Norma Jean Mortensen was, in matters of personal hygiene, a slut.
She ate in bed and pushed the remains under the sheet; had irritable bowel syndrome and flatulence; rarely bathed; and preferred to sleep in the nude.
No big deal -- except that Norma Jean is, under the screen name Marilyn Monroe, Hollywood's epitome of all that is glamorous, desirable, sexy; the image of feminine perfection, irresistible to a long line of husbands and lovers, that included baseball legend Joe di Maggio and late President John F Kennedy.
An upcoming biography of one such rumored lover, Clark Gable, presents a less than flattering picture of the woman who made 'blonde' and 'bombshell' inseparable.
All talk of a torrid affair between the Hollywood headliners on the set of the 1961 film The Misfits (written by Monroe's then husband Arthur Miller as a Valentine present for her, and directed by John Huston), is rubbish, suggests Gable's biographer David Bret.
Media reports quote Bret, author of Clark Gable: Tormented Star, as saying that though Monroe was hot for her co-star, Gable did not reciprocate.
The Hollywood hunk, Bret says, had a fetish for cleanliness. Monroe, on the other hand, 'could not have been less fastidious regarding her personal hygiene.'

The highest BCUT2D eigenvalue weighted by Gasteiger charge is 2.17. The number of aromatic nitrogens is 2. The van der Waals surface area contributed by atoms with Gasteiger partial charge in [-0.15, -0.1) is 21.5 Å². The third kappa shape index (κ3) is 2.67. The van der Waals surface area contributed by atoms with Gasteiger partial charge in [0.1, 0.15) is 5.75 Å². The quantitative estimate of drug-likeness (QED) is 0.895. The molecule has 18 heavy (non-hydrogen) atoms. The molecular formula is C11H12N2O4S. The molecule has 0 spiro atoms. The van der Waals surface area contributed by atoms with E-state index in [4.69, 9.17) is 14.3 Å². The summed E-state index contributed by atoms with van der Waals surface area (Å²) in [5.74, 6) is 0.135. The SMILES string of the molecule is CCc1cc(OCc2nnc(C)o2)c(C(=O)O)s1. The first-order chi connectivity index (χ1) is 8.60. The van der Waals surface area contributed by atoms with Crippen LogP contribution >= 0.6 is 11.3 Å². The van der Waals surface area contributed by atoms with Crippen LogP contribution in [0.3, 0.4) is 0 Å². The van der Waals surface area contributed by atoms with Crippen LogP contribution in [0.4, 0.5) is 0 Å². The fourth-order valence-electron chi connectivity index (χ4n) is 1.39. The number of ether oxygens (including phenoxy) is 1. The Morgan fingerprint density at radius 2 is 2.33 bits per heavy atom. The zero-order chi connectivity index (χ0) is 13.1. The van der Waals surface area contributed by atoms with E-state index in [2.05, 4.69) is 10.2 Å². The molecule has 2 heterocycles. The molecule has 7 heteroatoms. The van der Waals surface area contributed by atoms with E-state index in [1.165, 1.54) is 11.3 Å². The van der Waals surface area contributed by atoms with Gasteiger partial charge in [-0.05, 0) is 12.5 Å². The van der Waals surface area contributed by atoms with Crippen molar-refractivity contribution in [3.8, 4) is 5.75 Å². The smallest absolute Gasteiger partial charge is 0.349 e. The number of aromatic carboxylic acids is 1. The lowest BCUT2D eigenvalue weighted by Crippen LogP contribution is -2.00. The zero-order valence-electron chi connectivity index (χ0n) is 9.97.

'Like Jean Harlow,' Bret is quoted as saying in the biography that hits bookshelves across the US in September, 'She bleached all her pubic hair and never wore panties. She suffered from what today would be described as irritable bowel syndrome.'
Bret goes on to demolish Monroe's image as the ultimate male fantasy, with descriptions such as this: 'She rarely bathed, slept in the nude and ate a lot in bed -- shoving what was left on her plate under the sheets before going to sleep.'
A 2006 survey coinciding with London Fashion Week named her the all-time style icon of the last century.
The Misfits was, in Hollywood iconography, noted for more than just the tale of a despairing divorcee in love with a cowboy. It turned out to be the last film Gable and Monroe acted in before their respective deaths.
Gable died of a heart attack two weeks after the film wrapped; Monroe committed suicide a year later. Third lead Montgomery Clift died of the accumulated stress of drug and alcohol abuse four years later. And Miller, who hoped with the script to take his relationship with Monroe to a new plane, ended up divorcing her some months later and marrying the film's cinematographer, Inge Morath.
Flatulence or no, the Monroe mystique lives on. At a recent auction, for instance, an Andy Warhol portrait of Monroe sold for $15 million -- a 60,000-fold jump over the original sale price of $250 when Warhol first exhibited it. Another in the series, Orange Marilyn, sold in New York last year for $16.3 million.
It is the story of the sublime and the ridiculous -- and Marilyn herself offered perhaps the best summation of her life and times, when she said 'Hollywood is a place where they pay you a thousand dollars for a kiss, and fifty cents for your soul.'